The presence of “manager” or “director” in your title does not make you a leader. Being a leader is not about officially holding the power to make a decision, supervising others while they do the grunt work, or making the most money. Leadership is a skill, not a role. Leadership is the ability to connect with those around you and shepherd a team toward a successful outcome, to see the bigger picture, and to do what’s right—not what’s easy. You don’t need a specific title to do that.(more…) Read More
As a company embarks on a journey of digital transformation and immense change, the expectations of IT leaders change as well. Two general archetypes have emerged, but in reality, individuals fall somewhere on the spectrum between the two extremes. Both archetypes can be extraordinarily valuable in the right situation. Each can also be incredibly ineffective when placed in the wrong context.(more…) Read More
Detailed schedules and beautiful Gantt charts might stop the screaming for visibility into your project, but they won’t help you sleep at night. In the back of your head, you’re waiting for the binky to fall out—for the project timeline to slip—and everyone starts crying again. Here’s how to break the habit of leaning on these common IT project management crutches.
Almost 30 years ago, when my wife and I were proud and exhausted new parents, we found that pacifiers would help our newborn twins sleep. This strategy worked for a little while, but when a binky fell out of one of their mouths, they cried. One of us would get up, put it back in place, and enjoy a few more moments of rest until it fell out again. We always say that one of the things we would do differently as parents is to have not used pacifiers. The boys became dependent on them, and they only postponed the inevitable.
Binkies remind me of how IT teams often use detailed timelines and project plans.(more…) Read More
How is it that some people can inspire us to strive for greatness while others turn us off?
For me, one of those amazing leaders was my high school biology teacher, Mr. Kaziersky. He knew how to engage, inspire, and motivate his students to achieve outstanding results. Our classes consistently outperformed our peers on AP exams and SATs. What was so remarkable was that he didn’t always have the best or brightest students. There was something about his approach and the learning environment he created that enabled us to thrive.
During a sprint, many Scrum teams focus on action items, story points, ceremonies, and sprint length. They often overlook the importance of the sprint itself to the team’s potential productivity.
Sprints are relevant to performance because a team’s effectiveness evolves over time, and a sprint is a block of time—each usually 1 to 4 weeks in duration. With each sprint, team members participate in Scrum ceremonies and deliver work together. The ceremonies alone don’t turn a group of strangers into a team, but they can serve as shared experiences that help members feel more and more comfortable with each other.(more…) Read More
Let me know if this sounds familiar: You talk about empowerment with your staff, at skip levels, and at town hall meetings. It’s a concept you reinforce over and over again within your organization. And yet you still observe teams asking for permission in situations where you want them to make decisions and drive actions. You still find yourself as the bottleneck, giving tactical approvals on topics you don’t feel require your input.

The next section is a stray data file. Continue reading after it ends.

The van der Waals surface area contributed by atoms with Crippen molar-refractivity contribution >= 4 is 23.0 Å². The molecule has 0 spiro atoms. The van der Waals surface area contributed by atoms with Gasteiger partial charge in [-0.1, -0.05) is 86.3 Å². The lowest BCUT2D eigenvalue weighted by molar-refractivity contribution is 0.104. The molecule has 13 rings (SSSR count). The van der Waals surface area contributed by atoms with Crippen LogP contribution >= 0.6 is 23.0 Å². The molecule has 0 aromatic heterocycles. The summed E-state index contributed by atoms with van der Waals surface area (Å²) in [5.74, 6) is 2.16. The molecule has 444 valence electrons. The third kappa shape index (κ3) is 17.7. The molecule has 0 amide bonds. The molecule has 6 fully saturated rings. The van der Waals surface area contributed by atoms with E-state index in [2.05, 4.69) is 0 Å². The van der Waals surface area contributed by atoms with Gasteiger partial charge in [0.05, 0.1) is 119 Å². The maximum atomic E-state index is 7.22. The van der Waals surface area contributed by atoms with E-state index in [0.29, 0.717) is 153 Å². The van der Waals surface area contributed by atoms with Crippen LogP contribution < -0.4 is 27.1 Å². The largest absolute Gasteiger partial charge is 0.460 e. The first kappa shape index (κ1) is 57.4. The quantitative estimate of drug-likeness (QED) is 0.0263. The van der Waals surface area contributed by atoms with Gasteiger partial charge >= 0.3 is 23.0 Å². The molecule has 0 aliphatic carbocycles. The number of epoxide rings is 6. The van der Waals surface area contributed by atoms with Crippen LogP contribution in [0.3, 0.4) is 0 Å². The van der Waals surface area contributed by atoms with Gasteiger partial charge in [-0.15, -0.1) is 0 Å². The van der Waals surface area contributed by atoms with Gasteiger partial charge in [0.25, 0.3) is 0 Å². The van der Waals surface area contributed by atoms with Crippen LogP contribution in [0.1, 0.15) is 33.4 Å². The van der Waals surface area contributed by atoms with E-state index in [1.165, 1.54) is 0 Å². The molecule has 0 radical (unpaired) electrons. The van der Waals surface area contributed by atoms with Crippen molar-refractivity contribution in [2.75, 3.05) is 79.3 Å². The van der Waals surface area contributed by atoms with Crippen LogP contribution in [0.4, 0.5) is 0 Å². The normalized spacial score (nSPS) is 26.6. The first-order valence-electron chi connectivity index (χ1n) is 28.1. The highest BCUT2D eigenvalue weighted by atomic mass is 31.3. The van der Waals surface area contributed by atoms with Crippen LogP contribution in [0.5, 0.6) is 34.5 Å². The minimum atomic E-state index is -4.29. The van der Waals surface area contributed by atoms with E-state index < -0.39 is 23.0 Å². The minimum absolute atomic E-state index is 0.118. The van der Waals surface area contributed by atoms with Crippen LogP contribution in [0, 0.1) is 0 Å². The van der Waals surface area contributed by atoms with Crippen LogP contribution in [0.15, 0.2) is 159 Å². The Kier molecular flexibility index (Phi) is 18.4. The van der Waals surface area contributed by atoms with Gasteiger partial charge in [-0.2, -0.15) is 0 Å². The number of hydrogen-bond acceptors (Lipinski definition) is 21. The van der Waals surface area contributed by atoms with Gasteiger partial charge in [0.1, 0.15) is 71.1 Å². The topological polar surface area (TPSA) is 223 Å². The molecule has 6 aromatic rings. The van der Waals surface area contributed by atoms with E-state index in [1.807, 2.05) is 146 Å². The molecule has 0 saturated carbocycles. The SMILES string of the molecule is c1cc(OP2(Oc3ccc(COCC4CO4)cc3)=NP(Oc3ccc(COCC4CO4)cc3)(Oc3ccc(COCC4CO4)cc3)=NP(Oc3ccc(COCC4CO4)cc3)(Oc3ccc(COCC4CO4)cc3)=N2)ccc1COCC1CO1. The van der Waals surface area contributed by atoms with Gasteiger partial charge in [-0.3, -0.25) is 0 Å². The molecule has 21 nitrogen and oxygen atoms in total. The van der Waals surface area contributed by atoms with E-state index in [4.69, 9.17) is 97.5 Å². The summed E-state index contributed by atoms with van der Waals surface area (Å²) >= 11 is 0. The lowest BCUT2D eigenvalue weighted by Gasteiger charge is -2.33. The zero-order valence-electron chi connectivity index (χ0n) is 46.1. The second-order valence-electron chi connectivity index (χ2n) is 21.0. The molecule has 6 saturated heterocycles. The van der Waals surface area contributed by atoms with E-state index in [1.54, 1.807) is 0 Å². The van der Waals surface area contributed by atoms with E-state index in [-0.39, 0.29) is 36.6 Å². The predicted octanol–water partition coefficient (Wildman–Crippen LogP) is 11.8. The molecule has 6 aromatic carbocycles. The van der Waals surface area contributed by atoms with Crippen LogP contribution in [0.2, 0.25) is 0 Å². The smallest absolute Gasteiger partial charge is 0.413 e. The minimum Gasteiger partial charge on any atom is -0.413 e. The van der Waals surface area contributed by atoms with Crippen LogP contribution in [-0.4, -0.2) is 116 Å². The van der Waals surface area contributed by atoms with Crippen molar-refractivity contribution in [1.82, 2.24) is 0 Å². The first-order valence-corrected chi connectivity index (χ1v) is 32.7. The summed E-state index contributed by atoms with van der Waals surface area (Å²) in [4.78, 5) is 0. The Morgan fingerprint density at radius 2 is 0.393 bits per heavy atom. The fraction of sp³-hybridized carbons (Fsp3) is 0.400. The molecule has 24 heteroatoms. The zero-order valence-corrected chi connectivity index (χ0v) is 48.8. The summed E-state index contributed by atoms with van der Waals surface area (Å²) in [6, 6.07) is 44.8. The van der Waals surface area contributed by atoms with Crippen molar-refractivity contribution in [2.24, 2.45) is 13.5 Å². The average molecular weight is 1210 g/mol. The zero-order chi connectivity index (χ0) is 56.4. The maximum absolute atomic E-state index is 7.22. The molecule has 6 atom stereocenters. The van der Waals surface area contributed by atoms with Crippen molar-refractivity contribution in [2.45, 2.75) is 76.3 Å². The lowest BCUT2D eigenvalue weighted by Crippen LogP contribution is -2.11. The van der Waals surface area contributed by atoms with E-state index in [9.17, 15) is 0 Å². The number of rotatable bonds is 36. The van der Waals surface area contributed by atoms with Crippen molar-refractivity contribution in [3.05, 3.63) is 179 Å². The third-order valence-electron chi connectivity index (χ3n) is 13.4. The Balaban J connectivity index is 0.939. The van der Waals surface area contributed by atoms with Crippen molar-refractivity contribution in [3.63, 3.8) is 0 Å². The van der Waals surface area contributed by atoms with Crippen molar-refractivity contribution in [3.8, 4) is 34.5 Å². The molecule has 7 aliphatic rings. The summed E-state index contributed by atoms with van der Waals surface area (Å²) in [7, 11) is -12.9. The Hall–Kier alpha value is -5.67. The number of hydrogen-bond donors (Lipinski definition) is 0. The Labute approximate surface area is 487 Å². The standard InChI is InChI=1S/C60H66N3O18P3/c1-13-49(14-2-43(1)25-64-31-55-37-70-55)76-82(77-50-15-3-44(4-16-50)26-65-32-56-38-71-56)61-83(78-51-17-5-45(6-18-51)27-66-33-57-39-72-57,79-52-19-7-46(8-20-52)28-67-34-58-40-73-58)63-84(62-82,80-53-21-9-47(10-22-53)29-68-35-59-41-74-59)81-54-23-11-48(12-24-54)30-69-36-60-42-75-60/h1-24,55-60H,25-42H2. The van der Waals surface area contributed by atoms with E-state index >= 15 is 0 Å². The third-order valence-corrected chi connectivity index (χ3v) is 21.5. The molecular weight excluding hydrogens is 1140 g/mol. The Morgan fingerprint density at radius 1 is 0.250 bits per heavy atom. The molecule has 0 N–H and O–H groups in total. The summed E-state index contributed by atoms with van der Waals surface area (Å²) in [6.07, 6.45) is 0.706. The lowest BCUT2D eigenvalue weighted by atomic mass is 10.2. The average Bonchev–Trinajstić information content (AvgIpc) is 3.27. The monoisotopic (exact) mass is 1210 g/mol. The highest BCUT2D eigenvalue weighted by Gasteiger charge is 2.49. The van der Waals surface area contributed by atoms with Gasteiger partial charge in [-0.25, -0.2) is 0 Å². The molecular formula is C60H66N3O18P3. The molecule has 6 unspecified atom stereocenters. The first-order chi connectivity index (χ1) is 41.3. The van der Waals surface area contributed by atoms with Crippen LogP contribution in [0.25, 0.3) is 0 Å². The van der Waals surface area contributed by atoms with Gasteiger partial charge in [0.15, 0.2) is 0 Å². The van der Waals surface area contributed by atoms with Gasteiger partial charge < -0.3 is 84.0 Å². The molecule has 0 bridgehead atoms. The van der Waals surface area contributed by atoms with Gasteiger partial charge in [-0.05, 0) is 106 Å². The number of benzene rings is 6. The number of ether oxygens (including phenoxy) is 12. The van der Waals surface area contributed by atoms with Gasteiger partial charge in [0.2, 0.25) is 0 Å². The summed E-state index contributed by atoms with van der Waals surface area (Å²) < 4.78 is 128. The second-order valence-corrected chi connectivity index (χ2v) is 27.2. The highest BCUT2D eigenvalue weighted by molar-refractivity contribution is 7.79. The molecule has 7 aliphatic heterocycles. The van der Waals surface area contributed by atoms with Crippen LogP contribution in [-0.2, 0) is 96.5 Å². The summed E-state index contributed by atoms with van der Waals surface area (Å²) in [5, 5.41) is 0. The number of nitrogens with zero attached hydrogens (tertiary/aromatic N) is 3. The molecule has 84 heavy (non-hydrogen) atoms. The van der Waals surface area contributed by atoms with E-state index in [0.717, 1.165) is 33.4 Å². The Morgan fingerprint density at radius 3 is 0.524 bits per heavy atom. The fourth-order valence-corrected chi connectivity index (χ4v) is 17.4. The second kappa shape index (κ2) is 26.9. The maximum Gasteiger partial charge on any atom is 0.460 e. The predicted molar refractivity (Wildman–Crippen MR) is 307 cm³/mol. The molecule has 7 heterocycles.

There’s a good chance you’re the reason a culture of empowerment hasn’t taken hold.(more…) Read More
Here’s a fresh look at the findings from the digital transformation market report, From the Front Line: CIOs’ Perspectives on Digital Transformations.(more…) Read More
Have you participated in or led a digital transformation at your organization? Was it really a transformation, or was it perhaps just a series of initiatives that sounded nice, felt good, and checked a few boxes?
I’ve seen many executives who’ve tried in earnest to digitally transform their organization, but were forced to settle for a set of random projects that don’t truly qualify as transformative. I’ve also seen some well-meaning but misguided initiatives fall short of embodying an effective transformation.
Sorry to break it to you, but swapping an analog clock for a digital clock in the lobby does not qualify as a digital transformation.(more…) Read More
Business leaders are often compared to quarterbacks. A quarterback huddles up with the team before every play so players understand how to execute in an organized fashion. This comparison may work for some team leaders, but it no longer applies to IT.
Why? Because more and more IT functions are being outsourced: data centers, applications, development, help desk, and more. When your team is so decentralized, and often working around the globe, it is hard to huddle before every play.(more…) Read More
An important distinction between Agile and Waterfall methodologies is how far out you plan. In Waterfall, you need to plan out the entirety of the project. This approach works beautifully for known products of understood scope. But when a deliverable is complex or has many unanswerable questions, Waterfall tends to fall apart, because there’s no way to do a sufficient amount of planning.
On the other hand, Agile thrives when products are complex and filled with unanswerable questions. With an Agile approach, you plan for only the next iteration—usually just 2 weeks. Agile works not because it avoids planning (Sprint Planning is one of the critical ceremonies, after all), but because it constrains the amount of work that you try to plan.
The idea is to reduce the total scope of work to a well-defined set of user stories. Each user story gets an estimate; the estimation metric is called a Story Point.(more…) Read More